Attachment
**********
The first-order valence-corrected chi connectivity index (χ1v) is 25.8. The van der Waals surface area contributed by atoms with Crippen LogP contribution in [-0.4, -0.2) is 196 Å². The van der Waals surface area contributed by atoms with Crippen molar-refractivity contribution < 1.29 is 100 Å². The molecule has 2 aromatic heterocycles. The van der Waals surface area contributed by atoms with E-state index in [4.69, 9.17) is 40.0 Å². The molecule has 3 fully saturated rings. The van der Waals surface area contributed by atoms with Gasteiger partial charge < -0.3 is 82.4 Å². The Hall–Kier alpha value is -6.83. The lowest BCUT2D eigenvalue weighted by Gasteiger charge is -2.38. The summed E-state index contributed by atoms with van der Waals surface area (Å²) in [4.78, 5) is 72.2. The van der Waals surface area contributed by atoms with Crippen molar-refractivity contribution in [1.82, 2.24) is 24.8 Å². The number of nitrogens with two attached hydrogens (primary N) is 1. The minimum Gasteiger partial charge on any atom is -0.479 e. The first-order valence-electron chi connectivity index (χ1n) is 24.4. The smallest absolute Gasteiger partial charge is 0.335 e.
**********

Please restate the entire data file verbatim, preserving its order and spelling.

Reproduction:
The first-order valence-corrected chi connectivity index (χ1v) is 25.8. The van der Waals surface area contributed by atoms with Crippen LogP contribution in [-0.4, -0.2) is 196 Å². The van der Waals surface area contributed by atoms with Crippen molar-refractivity contribution < 1.29 is 100 Å². The molecule has 2 aromatic heterocycles. The van der Waals surface area contributed by atoms with E-state index in [4.69, 9.17) is 40.0 Å². The molecule has 3 fully saturated rings. The van der Waals surface area contributed by atoms with Gasteiger partial charge < -0.3 is 82.4 Å². The Hall–Kier alpha value is -6.83. The lowest BCUT2D eigenvalue weighted by Gasteiger charge is -2.38. The summed E-state index contributed by atoms with van der Waals surface area (Å²) in [4.78, 5) is 72.2. The van der Waals surface area contributed by atoms with Crippen molar-refractivity contribution in [1.82, 2.24) is 24.8 Å². The number of nitrogens with two attached hydrogens (primary N) is 1. The minimum Gasteiger partial charge on any atom is -0.479 e. The first-order valence-electron chi connectivity index (χ1n) is 24.4. The smallest absolute Gasteiger partial charge is 0.335 e.